Early in James Thiérrée's Au Revoir Parapluie (Goodbye Umbrella), a great mass of ropes is dangled onto the stage. It looks both industrial and organic. Hanging from a giant metal hook, the ropes are like lianas, or like a massive tree trunk. Performers push between strands, climb up inside the trunk, stick arms and legs out from the depths of the ropes. Then Magnus Jakobsson runs up to the rope trunk. Instead of pushing through, he bounces right off, a walloping impact that leaves him flat on the stage.
Thiérrée has a gift for big, bold images that change as you watch them. A member of a celebrated circus family, and grandson of Charlie Chaplin, Thiérrée's shows are a blend of illusion, acrobatics and aerialism. The mix is dreamlike.
That can be a tricky thing to execute on stage. It's too easy for illusionist shows to slide into self-indulgence. Au Revoir Parapluie has a scale and ambition that keeps it moving, but it's still too long, and too rambling. But the performances are extraordinary, and so are many of Thiérrée's images.
Having swung back and forth on a rocking chair, Thiérrée slides to the floor and goes on rocking. The movement exactly echoes the chair's rhythm: he swings from a shoulderstand up onto his feet, then dips easily back again. The physical skill is extraordinary. Transitions vanish: gravity seems to lose its grip.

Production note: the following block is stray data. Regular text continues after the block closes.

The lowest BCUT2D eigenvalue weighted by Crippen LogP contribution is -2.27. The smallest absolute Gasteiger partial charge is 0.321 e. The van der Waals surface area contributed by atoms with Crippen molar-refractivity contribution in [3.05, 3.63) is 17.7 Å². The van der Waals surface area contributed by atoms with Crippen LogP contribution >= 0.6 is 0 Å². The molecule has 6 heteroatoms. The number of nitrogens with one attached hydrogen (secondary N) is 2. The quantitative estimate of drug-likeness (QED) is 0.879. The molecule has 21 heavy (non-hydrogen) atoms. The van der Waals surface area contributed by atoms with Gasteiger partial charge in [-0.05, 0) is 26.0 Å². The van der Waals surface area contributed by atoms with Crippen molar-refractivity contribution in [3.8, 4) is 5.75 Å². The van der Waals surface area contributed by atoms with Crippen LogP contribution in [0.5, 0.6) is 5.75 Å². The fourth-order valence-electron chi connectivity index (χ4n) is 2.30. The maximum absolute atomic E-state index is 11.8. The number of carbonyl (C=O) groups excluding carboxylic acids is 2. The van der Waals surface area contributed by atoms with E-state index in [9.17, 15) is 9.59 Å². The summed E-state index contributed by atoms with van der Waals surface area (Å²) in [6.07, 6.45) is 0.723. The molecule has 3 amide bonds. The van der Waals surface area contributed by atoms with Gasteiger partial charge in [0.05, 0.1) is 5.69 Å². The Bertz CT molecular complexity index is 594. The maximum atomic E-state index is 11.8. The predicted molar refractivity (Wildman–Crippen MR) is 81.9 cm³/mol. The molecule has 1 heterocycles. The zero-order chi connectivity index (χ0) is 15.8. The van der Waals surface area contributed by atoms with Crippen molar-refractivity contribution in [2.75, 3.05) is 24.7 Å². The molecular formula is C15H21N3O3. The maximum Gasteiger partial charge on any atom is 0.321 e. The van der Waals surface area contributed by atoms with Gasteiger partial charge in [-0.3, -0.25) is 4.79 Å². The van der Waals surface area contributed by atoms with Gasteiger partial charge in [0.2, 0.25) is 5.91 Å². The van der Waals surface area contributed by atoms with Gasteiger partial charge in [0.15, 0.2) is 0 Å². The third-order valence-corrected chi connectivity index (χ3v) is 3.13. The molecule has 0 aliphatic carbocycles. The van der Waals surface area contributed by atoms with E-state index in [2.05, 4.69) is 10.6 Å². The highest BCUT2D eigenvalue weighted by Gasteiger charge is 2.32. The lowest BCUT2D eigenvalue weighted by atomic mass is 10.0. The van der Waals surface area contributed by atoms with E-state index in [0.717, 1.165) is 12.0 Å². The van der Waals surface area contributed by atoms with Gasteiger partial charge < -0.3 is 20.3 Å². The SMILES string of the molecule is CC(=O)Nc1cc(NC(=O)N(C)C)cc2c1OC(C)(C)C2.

The props for this show are not-quite-everyday objects. Costumes run to red velvet, with hints of music hall glamour. The performers wrestle with tennis racquets, parasols, chairs and an extraordinary wheeled ladder, a tilting Heath Robinson machine with platforms, hand cranks and – for some reason – a pair of scythes.
As the singer Maria Sendow bursts into gravely Spanish song, the performers shake the ropes, rippling different strands to match her pitch and tone. At one point Sendow shoots them a reproving look, and they hastily switch ropes: they'd gone out of tune. Thiérrée lip-syncs a violin solo, mouth and gestures matching each gypsy swoop and dash.
Besides climbing up the rope tree, the performers cross the stage overhead, setting more hooks swinging and moving from one to another.
Au revoir Parapluie does lose focus. An hour in, the performers start ripping up the floor, building a new set with reeds growing around the new, shiny space. The picture is attractive, but by then it was harder to care about it. There's only so much dreaminess you can take in at one sitting.
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